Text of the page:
Crack the Case: Seizures, Fever, and a Fatal Outcome

Neuropathology for Neurologists

James W. Mandell, MD, PhD


September 09, 2013

So Was It The Trip to the Dentist?

Viral replication leads to accumulation of intracellular virions or unassembled viral components in the cytoplasm or nucleus of the cell and sometimes forms visible inclusions. (To view an electron micrograph of a Negri body and associated budding rabies virions, click here.)

Distinctive infectious viruses produce characteristic inclusions, such as Guarnieri bodies in the cytoplasm of poxvirus infected cells, Councilman bodies in viral hepatitis, and intranuclear Cowdry bodies in herpesvirus infected cells. These eponymous inclusions continue to confuse and annoy generations of medical students.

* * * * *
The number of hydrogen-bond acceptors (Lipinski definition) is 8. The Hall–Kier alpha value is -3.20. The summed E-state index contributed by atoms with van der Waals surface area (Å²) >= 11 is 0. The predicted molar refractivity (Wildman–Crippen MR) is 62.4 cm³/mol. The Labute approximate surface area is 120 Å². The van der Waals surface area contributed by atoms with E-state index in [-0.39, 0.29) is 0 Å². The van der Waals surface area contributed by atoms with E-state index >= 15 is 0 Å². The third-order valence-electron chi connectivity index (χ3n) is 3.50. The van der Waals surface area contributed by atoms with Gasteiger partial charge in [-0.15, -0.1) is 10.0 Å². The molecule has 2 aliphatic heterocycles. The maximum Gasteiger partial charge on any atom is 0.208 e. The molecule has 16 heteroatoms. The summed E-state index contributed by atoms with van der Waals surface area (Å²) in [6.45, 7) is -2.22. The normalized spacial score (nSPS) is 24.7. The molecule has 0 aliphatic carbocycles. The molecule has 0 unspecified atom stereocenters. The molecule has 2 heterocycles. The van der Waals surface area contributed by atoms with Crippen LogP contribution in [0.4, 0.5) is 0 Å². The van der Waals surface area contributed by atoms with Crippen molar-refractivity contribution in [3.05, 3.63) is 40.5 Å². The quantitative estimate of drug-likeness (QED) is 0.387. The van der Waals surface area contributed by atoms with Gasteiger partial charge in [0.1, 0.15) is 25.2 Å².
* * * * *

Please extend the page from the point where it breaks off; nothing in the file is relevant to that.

Transmission of rabies virus usually begins when infected saliva of a host is passed to an uninfected mammal. The most common mode of rabies virus transmission is through a bite and virus-containing saliva of an infected host animal, typically raccoon, skunk, fox, coyote and several species of insectivorous bats. Much more rarely, as in this case, there is no known history of animal bite or saliva contact, and it is very unlikely that the patient's dental procedure was the transmitting event.[3,4]


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